Mango Malasadas

  • PREP TIME6 hours

  • COOK TIME1 hour

  • TOTAL TIME

  • SERVINGS20

Malasadas are Portuguese style donuts that have been adapted by the Hawaiian culture. It is an enriched dough with eggs and milk or cream. In Hawaii, the version there includes fillings normally of custards and local fruits. Here, I created a dough that contains additional fresh mango puree as well as solely mango fruit as the filling. I also use garam masala spice in the sugar coat at the end to bring a nice aroma and unique flavor aspect to accentuate the malasada. This can be enjoyed for any holiday or celebratory gathering.

*Recipe courtesy of Chef Sally Camacho, Sally CM, LLC

Mango Malasadas

  • SHARE:

Ingredients

  • 1 tbsp Active Dry Yeast
  • 3 each Whole Eggs
  • 3/4 cup Fresh Mango Puree
  • 1/2 cup Heavy Cream
  • 1/2 cup Granulated Sugar
  • 3.5 cup All-purpose Flour
  • 1/2 tsp Sea Salt
  • 1/4 tsp Nutmeg, ground
  • 3 tbsp Butter, cold and cubed
  • 6 cup Vegetable Fry Oil
  • 1 cup Granulated Sugar
  • 1 tbsp Garam Masala Spice
  • 5-6 each Fresh Mangos
  • Powdered Sugar (as needed)
  • PREP TIME 6 hours

  • COOK TIME1 hour

  • TOTAL TIME

  • SERVINGS20

Malasadas are Portuguese style donuts that have been adapted by the Hawaiian culture. It is an enriched dough with eggs and milk or cream. In Hawaii, the version there includes fillings normally of custards and local fruits. Here, I created a dough that contains additional fresh mango puree as well as solely mango fruit as the filling. I also use garam masala spice in the sugar coat at the end to bring a nice aroma and unique flavor aspect to accentuate the malasada. This can be enjoyed for any holiday or celebratory gathering.

*Recipe courtesy of Chef Sally Camacho, Sally CM, LLC

Instructions

  1. In an electric mixer with the paddle attachment, combine the dry yeast, eggs, mango puree, and heavy cream. Mix on speed one to combine, about 1 minute. Next, add sugar, all-purpose flour, sea salt, ground nutmeg, and cubed cold butter. Mix on speed 1 for 4 minutes. Switch to medium speed and mix for 4minutes. With a plastic dough scraper or rubber spatula, scrap the dough from the sides of the bowl and off the paddle attachment to ensure homogenous mixing. Mix for another 4 minutes on medium speed. Scrap the bowl and paddle once again. Continue to mix on medium speed for another 4-6 minutes or until the gluten develops. You want to check for this by taking a small amount of dough and stretching it into a windowpane. The dough should stretch about 8 inches and as thin as piece of parchment paper.

    Once this is achieved, transfer the dough into a greased smell free container that is large enough for the dough to triple in volume. Cover the dough tightly and allow to sit a warm area freefrom draft, or 80-82 degrees Fahrenheit for 3 hours to rest and bulk ferment.

  2. After the dough has rested, divide the dough in 20 equal pieces. This is a very sticky dough. To handle it, you will need to use some vegetable oil on your hands and working surface. Place 3”x3” pieces of parchment onto a greased sheet tray. Round the dough pieces into smooth balls and place each one on a piece of parchment. With your hands, press the dough to flatten to about 2 1/2 inches in diameter.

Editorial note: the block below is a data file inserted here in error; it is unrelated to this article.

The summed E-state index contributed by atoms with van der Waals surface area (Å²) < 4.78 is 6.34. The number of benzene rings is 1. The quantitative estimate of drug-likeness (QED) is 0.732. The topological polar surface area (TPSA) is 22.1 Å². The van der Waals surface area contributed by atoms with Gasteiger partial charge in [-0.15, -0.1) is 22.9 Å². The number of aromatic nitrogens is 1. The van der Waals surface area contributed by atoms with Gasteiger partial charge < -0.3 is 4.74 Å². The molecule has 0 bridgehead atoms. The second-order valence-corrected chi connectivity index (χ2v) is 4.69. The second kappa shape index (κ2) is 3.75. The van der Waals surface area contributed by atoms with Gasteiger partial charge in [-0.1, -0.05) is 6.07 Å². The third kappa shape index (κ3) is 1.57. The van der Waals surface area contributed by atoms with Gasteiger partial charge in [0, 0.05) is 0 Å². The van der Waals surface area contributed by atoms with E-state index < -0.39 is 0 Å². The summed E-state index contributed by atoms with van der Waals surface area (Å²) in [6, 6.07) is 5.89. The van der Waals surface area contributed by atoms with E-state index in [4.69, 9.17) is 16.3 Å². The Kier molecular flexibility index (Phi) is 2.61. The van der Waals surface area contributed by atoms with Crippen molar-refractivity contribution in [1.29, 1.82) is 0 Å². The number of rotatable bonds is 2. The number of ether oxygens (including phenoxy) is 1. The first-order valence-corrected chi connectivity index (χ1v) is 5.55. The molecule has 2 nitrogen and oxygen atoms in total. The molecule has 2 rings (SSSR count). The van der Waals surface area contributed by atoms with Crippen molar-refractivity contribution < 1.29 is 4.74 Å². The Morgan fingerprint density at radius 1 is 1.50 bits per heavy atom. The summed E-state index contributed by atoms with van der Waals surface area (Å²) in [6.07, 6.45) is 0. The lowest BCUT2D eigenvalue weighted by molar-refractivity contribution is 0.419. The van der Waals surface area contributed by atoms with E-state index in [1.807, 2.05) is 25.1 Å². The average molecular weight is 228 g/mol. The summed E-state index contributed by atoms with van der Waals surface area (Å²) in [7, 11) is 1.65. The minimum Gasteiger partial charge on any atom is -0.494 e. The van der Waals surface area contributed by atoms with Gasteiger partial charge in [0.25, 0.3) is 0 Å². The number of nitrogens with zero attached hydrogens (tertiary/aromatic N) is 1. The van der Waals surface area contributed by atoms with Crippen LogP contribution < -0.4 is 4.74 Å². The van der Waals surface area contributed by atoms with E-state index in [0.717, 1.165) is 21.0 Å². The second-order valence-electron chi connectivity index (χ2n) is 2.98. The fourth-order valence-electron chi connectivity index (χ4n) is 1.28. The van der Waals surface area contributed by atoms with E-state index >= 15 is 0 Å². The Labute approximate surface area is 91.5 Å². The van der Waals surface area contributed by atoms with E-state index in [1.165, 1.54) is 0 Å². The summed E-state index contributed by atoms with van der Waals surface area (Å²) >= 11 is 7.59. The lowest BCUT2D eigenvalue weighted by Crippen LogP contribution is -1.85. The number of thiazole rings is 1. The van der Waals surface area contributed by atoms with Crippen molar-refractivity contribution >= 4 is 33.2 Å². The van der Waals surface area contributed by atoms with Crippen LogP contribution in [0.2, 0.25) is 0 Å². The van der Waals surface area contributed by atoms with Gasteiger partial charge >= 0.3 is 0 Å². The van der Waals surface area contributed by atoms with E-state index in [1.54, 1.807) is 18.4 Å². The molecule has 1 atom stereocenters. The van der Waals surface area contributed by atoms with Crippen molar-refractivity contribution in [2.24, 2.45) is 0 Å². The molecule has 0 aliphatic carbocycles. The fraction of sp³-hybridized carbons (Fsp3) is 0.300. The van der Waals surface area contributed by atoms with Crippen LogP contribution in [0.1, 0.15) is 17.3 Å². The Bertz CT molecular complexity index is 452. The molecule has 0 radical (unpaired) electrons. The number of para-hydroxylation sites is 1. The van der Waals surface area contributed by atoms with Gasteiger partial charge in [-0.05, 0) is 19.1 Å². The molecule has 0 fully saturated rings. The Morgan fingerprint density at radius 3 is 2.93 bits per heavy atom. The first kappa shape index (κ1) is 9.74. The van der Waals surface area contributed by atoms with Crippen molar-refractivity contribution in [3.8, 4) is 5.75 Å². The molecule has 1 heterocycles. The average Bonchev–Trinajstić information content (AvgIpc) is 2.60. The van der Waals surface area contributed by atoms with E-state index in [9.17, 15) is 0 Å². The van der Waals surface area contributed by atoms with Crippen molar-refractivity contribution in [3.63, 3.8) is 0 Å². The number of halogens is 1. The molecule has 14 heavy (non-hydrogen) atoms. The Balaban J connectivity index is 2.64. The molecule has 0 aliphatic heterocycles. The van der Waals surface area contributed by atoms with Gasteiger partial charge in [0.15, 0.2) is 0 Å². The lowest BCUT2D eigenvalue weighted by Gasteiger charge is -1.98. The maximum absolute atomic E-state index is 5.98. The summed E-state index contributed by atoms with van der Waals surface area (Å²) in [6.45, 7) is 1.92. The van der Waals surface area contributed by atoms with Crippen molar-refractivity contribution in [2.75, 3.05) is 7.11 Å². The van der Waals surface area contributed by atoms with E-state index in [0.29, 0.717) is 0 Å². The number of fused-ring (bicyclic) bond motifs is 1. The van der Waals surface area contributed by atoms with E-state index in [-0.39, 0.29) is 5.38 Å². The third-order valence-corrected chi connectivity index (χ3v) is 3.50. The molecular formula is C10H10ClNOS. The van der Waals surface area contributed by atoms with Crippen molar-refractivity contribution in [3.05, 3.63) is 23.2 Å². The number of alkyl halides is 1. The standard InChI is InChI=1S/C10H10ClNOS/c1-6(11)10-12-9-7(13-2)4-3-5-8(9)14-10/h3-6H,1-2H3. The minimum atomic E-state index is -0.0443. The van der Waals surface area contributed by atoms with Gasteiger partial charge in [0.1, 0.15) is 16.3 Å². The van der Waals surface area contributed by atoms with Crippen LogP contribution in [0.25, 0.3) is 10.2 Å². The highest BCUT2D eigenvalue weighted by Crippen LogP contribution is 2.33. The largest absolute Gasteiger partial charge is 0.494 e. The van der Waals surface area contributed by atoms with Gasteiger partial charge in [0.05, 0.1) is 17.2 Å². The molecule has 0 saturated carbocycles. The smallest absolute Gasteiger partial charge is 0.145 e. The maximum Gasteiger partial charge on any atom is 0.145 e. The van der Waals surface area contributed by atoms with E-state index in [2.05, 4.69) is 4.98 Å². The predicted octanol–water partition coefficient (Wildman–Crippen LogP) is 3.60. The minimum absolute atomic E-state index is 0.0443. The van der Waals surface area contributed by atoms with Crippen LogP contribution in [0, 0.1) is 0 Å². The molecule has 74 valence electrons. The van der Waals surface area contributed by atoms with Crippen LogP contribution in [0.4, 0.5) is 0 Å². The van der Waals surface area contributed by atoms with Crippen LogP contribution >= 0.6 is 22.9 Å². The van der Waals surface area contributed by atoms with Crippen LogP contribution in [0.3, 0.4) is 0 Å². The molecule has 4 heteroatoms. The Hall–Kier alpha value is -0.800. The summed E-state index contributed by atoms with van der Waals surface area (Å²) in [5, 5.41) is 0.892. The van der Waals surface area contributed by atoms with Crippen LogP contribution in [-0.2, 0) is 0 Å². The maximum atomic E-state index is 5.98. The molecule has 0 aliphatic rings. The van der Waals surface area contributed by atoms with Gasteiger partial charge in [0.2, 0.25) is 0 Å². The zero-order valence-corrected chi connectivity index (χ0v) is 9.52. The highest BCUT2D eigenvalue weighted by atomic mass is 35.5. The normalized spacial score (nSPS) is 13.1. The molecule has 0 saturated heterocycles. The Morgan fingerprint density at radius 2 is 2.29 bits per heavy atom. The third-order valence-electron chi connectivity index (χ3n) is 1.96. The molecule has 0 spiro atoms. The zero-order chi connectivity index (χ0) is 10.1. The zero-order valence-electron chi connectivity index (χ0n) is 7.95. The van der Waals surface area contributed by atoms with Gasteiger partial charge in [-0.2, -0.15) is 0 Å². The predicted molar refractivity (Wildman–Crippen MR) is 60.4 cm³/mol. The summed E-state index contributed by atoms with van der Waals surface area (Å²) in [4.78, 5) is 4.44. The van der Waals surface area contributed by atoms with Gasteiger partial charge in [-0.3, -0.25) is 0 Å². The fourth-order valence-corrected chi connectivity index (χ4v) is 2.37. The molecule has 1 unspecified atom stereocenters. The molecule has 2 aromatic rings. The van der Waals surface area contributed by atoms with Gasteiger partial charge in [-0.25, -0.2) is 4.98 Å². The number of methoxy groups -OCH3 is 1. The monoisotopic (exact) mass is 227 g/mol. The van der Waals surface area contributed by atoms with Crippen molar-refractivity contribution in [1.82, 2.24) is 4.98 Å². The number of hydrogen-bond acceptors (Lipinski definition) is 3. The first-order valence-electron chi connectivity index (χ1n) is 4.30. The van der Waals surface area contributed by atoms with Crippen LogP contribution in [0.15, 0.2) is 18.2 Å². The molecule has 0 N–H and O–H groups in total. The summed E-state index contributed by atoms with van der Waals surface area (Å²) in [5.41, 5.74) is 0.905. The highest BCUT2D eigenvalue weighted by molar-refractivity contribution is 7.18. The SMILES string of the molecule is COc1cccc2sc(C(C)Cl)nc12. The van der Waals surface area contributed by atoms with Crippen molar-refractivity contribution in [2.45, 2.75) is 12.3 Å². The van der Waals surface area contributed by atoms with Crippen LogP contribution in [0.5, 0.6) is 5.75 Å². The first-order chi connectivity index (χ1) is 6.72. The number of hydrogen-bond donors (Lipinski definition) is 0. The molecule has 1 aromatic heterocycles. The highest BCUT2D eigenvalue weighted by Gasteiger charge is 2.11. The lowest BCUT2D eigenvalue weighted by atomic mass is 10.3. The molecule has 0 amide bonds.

3. After all the dough is shaped and flattened, cover the sheet tray tightly and allow the malasadas to proof for about 1 ½-2 hours at room temperature, or at 72-74 degrees Fahrenheit. The malasadas will double in size and be very soft.

  4. To fry the malasadas, in a pot with a depth of 6 inches and 10 inches in diameter,heat the vegetable oil to 350 degrees Fahrenheit. Use a kitchen thermometer to check the oil temperature. Once the oil is at temperature, carefully lay the malasadas into the oil using the parchment paper, place the malasadas parchment side down into the oil.

  5. Once the malasadas are a light brown, turn over using chopsticks or tongs. Remove the parchment paper from the oil. They will release with ease from the malasadas at this point.

    Once the malasadas are a medium dark brown, turn over to fully brown the side that had the parchment.

    Once evenly brown, remove from oil and place on a paper towel lined tray to drain.Continue to fry the malasadas. Take care to not over crowd the pot as this may lower the oil temperature and the malasadas will soak in the oil rather than frying in it.

  6. For the sugar coating, combine the cup of granulated sugar with the garam masala spice in a bowl with at least a 10 inch diameter, and mix. While still warm, toss the malasadas in the sugar mixture 2 or 3 at a time to cover the entire surface of the malasada.

  7. To make the fresh mango filling, peel and de-seed mangos. Dice the mangos into a medium dice. Take the fruit from one mango and blend it into a smooth puree. Mix the cut mango with the mango puree.

  8. Once the malasadas are cool enough to handle, make an incision cutting the malasada about half way into it to create a pocket. Stuff this pocket with the mango filling. Dust malasadas with powdered sugar and serve.